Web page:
If you own waterfront property and have a functional bulkhead that is at least 100’ long and has been in place since before August 1977, you have a very valuable asset. According to the regulations of the New York State Department of Environmental Conservation (“DEC”), anything landward of such a bulkhead is not subject to the DEC’s wetlands jurisdiction. In contrast, if the property is not bulkheaded or the bulkhead is less than 100’ long or was constructed after August 1977, then any construction in the area within 300 feet landward of the tidal wetland boundary is likely subject to tidal wetlands regulations, and will require a DEC tidal wetlands permit. All too often, people overlook the importance of their pre-August 1977 bulkhead being “functional”, and, through failure to apply routine maintenance, find that the DEC is claiming work done behind the bulkhead should have been done pursuant to a Tidal Wetlands permit. In such situations, it is not uncommon for DEC to require any structure built without a required permit to be removed and to impose substantial penalties on the offender.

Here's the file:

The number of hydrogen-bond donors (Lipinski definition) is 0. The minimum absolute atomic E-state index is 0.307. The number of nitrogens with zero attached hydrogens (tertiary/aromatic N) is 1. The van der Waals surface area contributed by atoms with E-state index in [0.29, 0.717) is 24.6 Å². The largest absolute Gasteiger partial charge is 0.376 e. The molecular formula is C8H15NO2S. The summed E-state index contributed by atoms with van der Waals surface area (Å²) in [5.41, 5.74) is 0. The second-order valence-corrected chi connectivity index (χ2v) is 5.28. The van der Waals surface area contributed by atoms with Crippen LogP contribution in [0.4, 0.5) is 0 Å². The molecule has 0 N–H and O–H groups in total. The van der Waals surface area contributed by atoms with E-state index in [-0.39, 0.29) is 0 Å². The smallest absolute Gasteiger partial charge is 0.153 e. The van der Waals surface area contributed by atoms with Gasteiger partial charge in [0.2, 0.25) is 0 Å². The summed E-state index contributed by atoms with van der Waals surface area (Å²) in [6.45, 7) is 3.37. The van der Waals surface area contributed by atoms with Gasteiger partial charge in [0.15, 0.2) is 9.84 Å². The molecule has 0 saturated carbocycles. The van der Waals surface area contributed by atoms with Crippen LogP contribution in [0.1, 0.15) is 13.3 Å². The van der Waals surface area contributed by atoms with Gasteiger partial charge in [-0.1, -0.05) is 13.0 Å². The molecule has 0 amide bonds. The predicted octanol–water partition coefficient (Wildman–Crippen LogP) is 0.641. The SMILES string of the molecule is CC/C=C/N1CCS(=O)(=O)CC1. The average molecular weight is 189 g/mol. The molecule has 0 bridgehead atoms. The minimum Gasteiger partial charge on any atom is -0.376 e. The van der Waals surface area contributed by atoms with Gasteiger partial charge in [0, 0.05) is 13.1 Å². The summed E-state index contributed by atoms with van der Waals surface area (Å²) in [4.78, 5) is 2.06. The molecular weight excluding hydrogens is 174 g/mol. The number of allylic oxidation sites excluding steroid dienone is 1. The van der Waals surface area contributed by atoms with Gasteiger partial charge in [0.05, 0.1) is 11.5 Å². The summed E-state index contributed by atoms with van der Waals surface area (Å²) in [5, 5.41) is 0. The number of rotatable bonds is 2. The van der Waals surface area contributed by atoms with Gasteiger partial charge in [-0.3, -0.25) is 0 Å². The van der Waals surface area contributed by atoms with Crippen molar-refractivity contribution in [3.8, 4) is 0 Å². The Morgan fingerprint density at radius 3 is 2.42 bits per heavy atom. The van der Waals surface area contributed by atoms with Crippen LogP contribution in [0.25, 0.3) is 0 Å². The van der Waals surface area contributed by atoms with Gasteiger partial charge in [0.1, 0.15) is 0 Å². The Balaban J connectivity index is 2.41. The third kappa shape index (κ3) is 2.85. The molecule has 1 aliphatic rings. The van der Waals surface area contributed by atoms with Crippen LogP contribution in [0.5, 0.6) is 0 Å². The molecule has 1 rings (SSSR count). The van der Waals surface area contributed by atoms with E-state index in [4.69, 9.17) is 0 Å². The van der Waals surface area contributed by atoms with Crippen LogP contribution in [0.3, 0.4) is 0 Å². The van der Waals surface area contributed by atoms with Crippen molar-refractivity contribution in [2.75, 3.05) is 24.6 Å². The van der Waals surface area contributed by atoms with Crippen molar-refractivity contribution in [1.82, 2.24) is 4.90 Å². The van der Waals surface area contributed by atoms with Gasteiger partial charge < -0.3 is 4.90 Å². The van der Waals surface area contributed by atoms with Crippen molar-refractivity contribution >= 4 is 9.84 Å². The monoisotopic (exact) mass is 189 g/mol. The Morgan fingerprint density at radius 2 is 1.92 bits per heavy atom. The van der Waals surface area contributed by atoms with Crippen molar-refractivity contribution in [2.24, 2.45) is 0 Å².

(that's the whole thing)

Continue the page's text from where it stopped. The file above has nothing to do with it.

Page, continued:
What is a “functional bulkhead”? Essentially, it is a bulkhead that functions as designed and is maintained in working order. Factors considered by the DEC in the determination of functionality include: if more than 50% of the footprint of the structure is missing; if the structural integrity is compromised; if the tidal wetland boundary has moved landward of the bulkhead; and, if sections are missing. In practice, the DEC tends to err on the side of caution and often will declare even a slightly damaged bulkhead non-functional if it fails to operate as designed. For example, if the bulkhead does not prevent soil from eroding into the water or the wetlands from moving landward, it may be deemed non-functional and the DEC will assert jurisdiction landward of the bulkhead.

The DEC’s regulations allow ordinary maintenance and repair, not involving expansion or substantial restoration, reconstruction or modification, to be performed without a permit. While this should be done regardless of when the bulkhead was constructed to avoid having to obtain a tidal wetlands permit in order to make substantial repairs, for the reasons set out above, it is critically important that the property owner regularly perform routine maintenance if the bulkhead was built prior to August 1977.